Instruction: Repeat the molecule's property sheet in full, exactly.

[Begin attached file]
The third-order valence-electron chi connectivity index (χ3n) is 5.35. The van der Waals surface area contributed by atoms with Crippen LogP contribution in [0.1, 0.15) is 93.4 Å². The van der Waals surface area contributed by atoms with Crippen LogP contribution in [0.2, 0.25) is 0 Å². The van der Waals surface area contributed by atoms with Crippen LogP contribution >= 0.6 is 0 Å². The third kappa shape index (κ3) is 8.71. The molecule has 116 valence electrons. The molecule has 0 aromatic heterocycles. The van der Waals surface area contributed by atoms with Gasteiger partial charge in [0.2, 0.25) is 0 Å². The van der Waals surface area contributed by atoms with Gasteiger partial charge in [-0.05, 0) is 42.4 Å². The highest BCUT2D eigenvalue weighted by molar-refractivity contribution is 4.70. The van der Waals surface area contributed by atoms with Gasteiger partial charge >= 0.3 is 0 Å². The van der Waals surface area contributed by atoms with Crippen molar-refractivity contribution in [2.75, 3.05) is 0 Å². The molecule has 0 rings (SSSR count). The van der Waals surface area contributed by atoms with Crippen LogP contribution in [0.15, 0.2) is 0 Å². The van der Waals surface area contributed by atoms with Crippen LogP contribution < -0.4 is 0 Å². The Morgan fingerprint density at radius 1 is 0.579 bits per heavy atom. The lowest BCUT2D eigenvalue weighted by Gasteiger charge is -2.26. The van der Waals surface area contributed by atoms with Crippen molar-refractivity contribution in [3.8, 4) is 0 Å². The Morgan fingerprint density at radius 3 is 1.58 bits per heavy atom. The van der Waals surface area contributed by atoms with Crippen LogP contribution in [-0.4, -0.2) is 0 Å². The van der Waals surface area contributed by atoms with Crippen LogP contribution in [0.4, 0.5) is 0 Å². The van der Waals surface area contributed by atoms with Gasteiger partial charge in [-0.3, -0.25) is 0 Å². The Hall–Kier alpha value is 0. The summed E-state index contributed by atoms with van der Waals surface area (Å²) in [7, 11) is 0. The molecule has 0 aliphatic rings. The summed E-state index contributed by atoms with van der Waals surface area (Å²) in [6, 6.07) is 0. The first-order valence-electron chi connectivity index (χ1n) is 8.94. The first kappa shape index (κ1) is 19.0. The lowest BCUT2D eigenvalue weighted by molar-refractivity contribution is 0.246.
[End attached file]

The third-order valence-electron chi connectivity index (χ3n) is 5.35. The van der Waals surface area contributed by atoms with Crippen LogP contribution in [0.1, 0.15) is 93.4 Å². The van der Waals surface area contributed by atoms with Crippen LogP contribution in [0.2, 0.25) is 0 Å². The van der Waals surface area contributed by atoms with Crippen LogP contribution >= 0.6 is 0 Å². The third kappa shape index (κ3) is 8.71. The molecule has 116 valence electrons. The molecule has 0 aromatic heterocycles. The van der Waals surface area contributed by atoms with Gasteiger partial charge in [0.2, 0.25) is 0 Å². The van der Waals surface area contributed by atoms with Gasteiger partial charge in [-0.05, 0) is 42.4 Å². The highest BCUT2D eigenvalue weighted by molar-refractivity contribution is 4.70. The van der Waals surface area contributed by atoms with Gasteiger partial charge >= 0.3 is 0 Å². The van der Waals surface area contributed by atoms with Crippen molar-refractivity contribution in [2.75, 3.05) is 0 Å². The molecule has 0 rings (SSSR count). The van der Waals surface area contributed by atoms with Crippen LogP contribution in [0.15, 0.2) is 0 Å². The van der Waals surface area contributed by atoms with Crippen LogP contribution < -0.4 is 0 Å². The Morgan fingerprint density at radius 1 is 0.579 bits per heavy atom. The lowest BCUT2D eigenvalue weighted by Gasteiger charge is -2.26. The van der Waals surface area contributed by atoms with Crippen molar-refractivity contribution in [3.8, 4) is 0 Å². The Morgan fingerprint density at radius 3 is 1.58 bits per heavy atom. The van der Waals surface area contributed by atoms with Crippen LogP contribution in [-0.4, -0.2) is 0 Å². The van der Waals surface area contributed by atoms with Crippen LogP contribution in [0.4, 0.5) is 0 Å². The van der Waals surface area contributed by atoms with Gasteiger partial charge in [-0.3, -0.25) is 0 Å². The Hall–Kier alpha value is 0. The summed E-state index contributed by atoms with van der Waals surface area (Å²) in [7, 11) is 0. The molecule has 0 aliphatic rings. The summed E-state index contributed by atoms with van der Waals surface area (Å²) in [6, 6.07) is 0. The first-order valence-electron chi connectivity index (χ1n) is 8.94. The first kappa shape index (κ1) is 19.0. The lowest BCUT2D eigenvalue weighted by molar-refractivity contribution is 0.246.